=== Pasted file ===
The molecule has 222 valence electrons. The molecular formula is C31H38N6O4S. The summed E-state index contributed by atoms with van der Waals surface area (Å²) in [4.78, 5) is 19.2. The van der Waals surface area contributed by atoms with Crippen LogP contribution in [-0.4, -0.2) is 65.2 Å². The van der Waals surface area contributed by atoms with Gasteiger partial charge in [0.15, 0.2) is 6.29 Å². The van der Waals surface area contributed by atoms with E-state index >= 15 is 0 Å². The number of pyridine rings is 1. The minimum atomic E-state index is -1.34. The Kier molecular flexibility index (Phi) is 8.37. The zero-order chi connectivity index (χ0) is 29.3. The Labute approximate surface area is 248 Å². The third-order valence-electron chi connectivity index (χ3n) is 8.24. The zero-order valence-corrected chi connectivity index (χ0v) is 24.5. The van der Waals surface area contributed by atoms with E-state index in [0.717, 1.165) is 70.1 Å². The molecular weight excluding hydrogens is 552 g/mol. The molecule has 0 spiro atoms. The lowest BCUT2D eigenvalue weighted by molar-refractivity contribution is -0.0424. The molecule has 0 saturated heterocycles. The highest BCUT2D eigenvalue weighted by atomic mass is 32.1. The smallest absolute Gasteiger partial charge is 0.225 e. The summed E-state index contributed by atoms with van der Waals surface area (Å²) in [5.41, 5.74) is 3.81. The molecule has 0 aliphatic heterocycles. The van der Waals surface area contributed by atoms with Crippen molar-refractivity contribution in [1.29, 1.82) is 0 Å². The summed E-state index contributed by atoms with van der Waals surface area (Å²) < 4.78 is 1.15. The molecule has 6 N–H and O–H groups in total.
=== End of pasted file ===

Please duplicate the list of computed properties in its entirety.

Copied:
The molecule has 222 valence electrons. The molecular formula is C31H38N6O4S. The summed E-state index contributed by atoms with van der Waals surface area (Å²) in [4.78, 5) is 19.2. The van der Waals surface area contributed by atoms with Crippen LogP contribution in [-0.4, -0.2) is 65.2 Å². The van der Waals surface area contributed by atoms with Gasteiger partial charge in [0.15, 0.2) is 6.29 Å². The van der Waals surface area contributed by atoms with E-state index >= 15 is 0 Å². The number of pyridine rings is 1. The minimum atomic E-state index is -1.34. The Kier molecular flexibility index (Phi) is 8.37. The zero-order chi connectivity index (χ0) is 29.3. The Labute approximate surface area is 248 Å². The third-order valence-electron chi connectivity index (χ3n) is 8.24. The zero-order valence-corrected chi connectivity index (χ0v) is 24.5. The van der Waals surface area contributed by atoms with E-state index in [0.717, 1.165) is 70.1 Å². The molecular weight excluding hydrogens is 552 g/mol. The molecule has 0 spiro atoms. The lowest BCUT2D eigenvalue weighted by molar-refractivity contribution is -0.0424. The molecule has 0 saturated heterocycles. The highest BCUT2D eigenvalue weighted by atomic mass is 32.1. The smallest absolute Gasteiger partial charge is 0.225 e. The summed E-state index contributed by atoms with van der Waals surface area (Å²) in [5.41, 5.74) is 3.81. The molecule has 0 aliphatic heterocycles. The van der Waals surface area contributed by atoms with Crippen molar-refractivity contribution in [1.29, 1.82) is 0 Å². The summed E-state index contributed by atoms with van der Waals surface area (Å²) < 4.78 is 1.15. The molecule has 6 N–H and O–H groups in total.